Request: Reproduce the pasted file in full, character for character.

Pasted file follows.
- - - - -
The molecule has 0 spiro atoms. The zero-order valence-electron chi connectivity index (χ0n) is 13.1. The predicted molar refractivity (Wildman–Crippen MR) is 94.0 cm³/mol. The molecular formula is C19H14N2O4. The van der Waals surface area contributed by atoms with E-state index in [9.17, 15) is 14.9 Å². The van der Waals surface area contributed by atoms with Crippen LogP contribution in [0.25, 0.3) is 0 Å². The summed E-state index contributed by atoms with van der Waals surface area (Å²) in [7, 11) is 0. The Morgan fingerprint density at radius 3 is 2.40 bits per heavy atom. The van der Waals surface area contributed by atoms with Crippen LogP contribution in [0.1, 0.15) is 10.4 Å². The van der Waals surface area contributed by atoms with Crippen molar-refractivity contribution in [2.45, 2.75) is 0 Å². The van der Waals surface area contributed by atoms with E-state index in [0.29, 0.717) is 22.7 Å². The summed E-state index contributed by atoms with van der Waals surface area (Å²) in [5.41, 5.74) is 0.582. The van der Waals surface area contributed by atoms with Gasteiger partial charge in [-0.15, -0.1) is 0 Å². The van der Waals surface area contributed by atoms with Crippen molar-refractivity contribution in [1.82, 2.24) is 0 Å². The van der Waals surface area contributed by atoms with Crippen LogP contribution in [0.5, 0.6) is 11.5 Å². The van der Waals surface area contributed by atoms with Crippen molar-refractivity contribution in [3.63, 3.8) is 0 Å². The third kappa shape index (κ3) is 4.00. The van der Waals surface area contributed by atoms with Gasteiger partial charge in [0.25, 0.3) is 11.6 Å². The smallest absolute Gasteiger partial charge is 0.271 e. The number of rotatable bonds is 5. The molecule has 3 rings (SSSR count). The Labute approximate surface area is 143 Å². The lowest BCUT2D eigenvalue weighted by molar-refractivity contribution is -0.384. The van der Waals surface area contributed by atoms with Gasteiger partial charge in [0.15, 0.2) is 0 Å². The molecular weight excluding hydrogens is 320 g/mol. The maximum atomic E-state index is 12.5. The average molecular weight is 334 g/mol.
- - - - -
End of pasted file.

The molecule has 0 spiro atoms. The zero-order valence-electron chi connectivity index (χ0n) is 13.1. The predicted molar refractivity (Wildman–Crippen MR) is 94.0 cm³/mol. The molecular formula is C19H14N2O4. The van der Waals surface area contributed by atoms with E-state index in [9.17, 15) is 14.9 Å². The van der Waals surface area contributed by atoms with Crippen LogP contribution in [0.25, 0.3) is 0 Å². The summed E-state index contributed by atoms with van der Waals surface area (Å²) in [7, 11) is 0. The Morgan fingerprint density at radius 3 is 2.40 bits per heavy atom. The van der Waals surface area contributed by atoms with Crippen LogP contribution in [0.1, 0.15) is 10.4 Å². The van der Waals surface area contributed by atoms with Crippen molar-refractivity contribution in [2.45, 2.75) is 0 Å². The van der Waals surface area contributed by atoms with E-state index in [0.29, 0.717) is 22.7 Å². The summed E-state index contributed by atoms with van der Waals surface area (Å²) in [5.41, 5.74) is 0.582. The van der Waals surface area contributed by atoms with Gasteiger partial charge in [-0.15, -0.1) is 0 Å². The van der Waals surface area contributed by atoms with Crippen molar-refractivity contribution in [1.82, 2.24) is 0 Å². The van der Waals surface area contributed by atoms with Crippen LogP contribution in [0.5, 0.6) is 11.5 Å². The van der Waals surface area contributed by atoms with Crippen molar-refractivity contribution in [3.63, 3.8) is 0 Å². The third kappa shape index (κ3) is 4.00. The van der Waals surface area contributed by atoms with Gasteiger partial charge in [0.25, 0.3) is 11.6 Å². The smallest absolute Gasteiger partial charge is 0.271 e. The number of rotatable bonds is 5. The molecule has 3 rings (SSSR count). The Labute approximate surface area is 143 Å². The lowest BCUT2D eigenvalue weighted by molar-refractivity contribution is -0.384. The van der Waals surface area contributed by atoms with Gasteiger partial charge in [0.15, 0.2) is 0 Å². The molecular weight excluding hydrogens is 320 g/mol. The maximum atomic E-state index is 12.5. The average molecular weight is 334 g/mol.